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Business Advice

Five productivity tips for your business

Streamline the flow of information and delight your customers.
The Straits Times - September 12, 2012
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Five productivity tips for your business

 

Small business owners often struggle to be competitive in a volatile economic environment. While computerisation can improve productivity by streamlining work processes, there is more you can do to stay ahead of the pack. Here are five ways.

1 Manage your information

If you are still filing heaps of documents in metal cabinets, it is time to reconsider how information is managed in your business. Computerisation is only the first step in any information management strategy. It also means helping workers access the information they need in their jobs quickly and securely.

Developing a disaster recovery plan to back up and restore data is also a must to ensure your business is not derailed should a power failure or security breach occur.

2 Improve customer communications

How are you keeping track of customer preferences? If you rely on a particular service staff member to remember a client's favourite option, that information could be lost when the employee resigns.

There is a slew of cloud-based customer relationship management (CRM) software from vendors like Salesforce.com and Microsoft that small and medium-sized enterprises can use to record customer preferences and other information.

Some will even help you identify prospective customers and run targeted marketing campaigns.

3 Streamline collaboration

Sending documents through e-mail systems for co-workers to work on together is not the most efficient way to collaborate. It is clumsy and slow - with files being sent back and forth - and will bust your e-mail storage limit quickly.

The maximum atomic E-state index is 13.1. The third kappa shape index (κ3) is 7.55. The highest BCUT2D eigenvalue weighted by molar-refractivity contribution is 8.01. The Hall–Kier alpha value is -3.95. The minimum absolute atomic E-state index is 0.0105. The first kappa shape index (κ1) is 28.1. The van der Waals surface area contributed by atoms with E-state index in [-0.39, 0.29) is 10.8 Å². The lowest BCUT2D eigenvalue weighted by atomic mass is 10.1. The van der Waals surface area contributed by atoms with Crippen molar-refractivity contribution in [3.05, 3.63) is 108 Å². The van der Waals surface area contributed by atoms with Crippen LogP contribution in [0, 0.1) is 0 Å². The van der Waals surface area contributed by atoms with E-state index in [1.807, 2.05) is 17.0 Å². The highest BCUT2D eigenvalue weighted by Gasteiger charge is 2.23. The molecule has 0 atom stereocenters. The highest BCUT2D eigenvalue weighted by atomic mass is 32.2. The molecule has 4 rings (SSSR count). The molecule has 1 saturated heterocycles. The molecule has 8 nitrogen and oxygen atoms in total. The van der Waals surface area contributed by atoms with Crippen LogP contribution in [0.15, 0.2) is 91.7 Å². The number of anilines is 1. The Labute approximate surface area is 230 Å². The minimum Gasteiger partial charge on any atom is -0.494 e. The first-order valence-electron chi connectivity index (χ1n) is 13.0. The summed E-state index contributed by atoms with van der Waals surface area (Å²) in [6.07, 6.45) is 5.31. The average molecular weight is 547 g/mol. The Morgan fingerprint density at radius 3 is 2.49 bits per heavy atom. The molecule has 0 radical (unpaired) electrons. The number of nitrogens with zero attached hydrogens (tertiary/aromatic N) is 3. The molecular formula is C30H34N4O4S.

Instead, consider a cloud-based office application such as Google Docs or Microsoft's Office 365 that allows co-workers to edit documents concurrently.

The latter also includes a white-board feature, where employees can use a virtual canvas to sketch out ideas in real time.

4 Remote access for some staff

Not everyone needs to be in the office for real work to be done. Certain employees, such as sales and field support teams, may be out for most of the day and need access to data and e-mail while on the move.

Requiring workers to return to the office to retrieve customer records or check their e-mail is counter-productive and may even slow down customer response time.

A good starting point would be to give mobile workers remote access to their e-mail on corporate devices, or better still, on their own personal devices.

5 Gain control of your inbox

Mastering your e-mail software will go a long way in managing the e-mail deluge.

For instance, in Microsoft Outlook, you can organise messages into categories to track related items that are stored in different folders. In Gmail, you can also create labels to differentiate one message from another.

Exercising some e-mail discipline helps too. Act on a message as soon as you see it, or drop it into a to-do folder if you need more time.

Aaron Tan is an infocomm professional

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